It has had an impact, and not just with the local people. It’s really interesting to see the type of foreigners who are drawn to live here; there’s an architect from Basel who has built his house and a graphic designer from NYC who has sold her place in the Meat-Packing district to move here. What to some many seem very remote, for us is becoming a very special and unique community.  I haven’t seen any significant impact on house and land prices yet as you have in Lisbon.  It’s also on the same latitude as the beach town of Comporta, which is gaining a lot of interest, but we need to make sure it survives the hype. The Alentejo is as big as Belgium with an incredible craft, food and architecture scene but it is still very unknown, so it’s a long-term plan to develop projects here.  What is crucial is to make sure that in 50 years we are still proud of our land and that urbanism, mass tourism and ugly real estate has not engulfed it like in some parts of the Algarve. We are also developing a number of country houses, so that people can put down roots and build their own story at São Lourenço do Barrocal. Some of my most important friendships were developed over many long summers.  A private family estate isn’t interesting anymore, we have to open it up and share it.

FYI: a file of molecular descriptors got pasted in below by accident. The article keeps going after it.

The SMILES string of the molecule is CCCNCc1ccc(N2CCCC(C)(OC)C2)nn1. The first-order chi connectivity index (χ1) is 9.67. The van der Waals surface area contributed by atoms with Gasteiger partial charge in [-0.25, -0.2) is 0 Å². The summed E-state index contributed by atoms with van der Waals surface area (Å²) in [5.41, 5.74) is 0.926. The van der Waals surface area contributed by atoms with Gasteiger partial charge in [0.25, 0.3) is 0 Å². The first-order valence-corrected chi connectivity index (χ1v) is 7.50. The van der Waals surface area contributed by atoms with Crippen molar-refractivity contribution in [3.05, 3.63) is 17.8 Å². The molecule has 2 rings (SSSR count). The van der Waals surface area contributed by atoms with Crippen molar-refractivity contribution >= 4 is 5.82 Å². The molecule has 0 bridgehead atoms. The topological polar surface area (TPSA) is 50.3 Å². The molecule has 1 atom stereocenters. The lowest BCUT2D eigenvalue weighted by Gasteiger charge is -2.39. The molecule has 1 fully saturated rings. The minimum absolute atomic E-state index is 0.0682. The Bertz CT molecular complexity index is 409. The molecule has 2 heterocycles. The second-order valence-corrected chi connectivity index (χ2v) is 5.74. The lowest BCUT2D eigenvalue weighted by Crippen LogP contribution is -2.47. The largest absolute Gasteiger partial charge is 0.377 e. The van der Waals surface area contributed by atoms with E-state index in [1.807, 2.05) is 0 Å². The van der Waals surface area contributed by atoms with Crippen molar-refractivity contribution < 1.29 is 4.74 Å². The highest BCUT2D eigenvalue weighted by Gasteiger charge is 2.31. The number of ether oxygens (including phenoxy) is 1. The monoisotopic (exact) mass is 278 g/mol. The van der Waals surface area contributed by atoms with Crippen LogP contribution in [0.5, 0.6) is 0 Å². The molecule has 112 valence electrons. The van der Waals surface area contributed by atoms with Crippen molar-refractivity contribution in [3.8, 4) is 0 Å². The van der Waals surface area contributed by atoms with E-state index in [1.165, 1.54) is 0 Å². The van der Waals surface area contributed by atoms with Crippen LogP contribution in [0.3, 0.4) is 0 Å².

What serves as your inspiration?

Have you ever been to the Sea Ranch? It’s about 100 miles North of San Francisco and is a beautiful beach that was developed in the 1950s by some amazing architects from the Bay area called Charles Moore and Richard Whitaker. They laid the foundations for a place to evolve where nature and farming is still the priority and highly respected as such. It’s so rare to find a place like this: where people have settled but where the local craft and respect for nature hasn’t been tarnished as a consequence, so that’s an interesting example for us.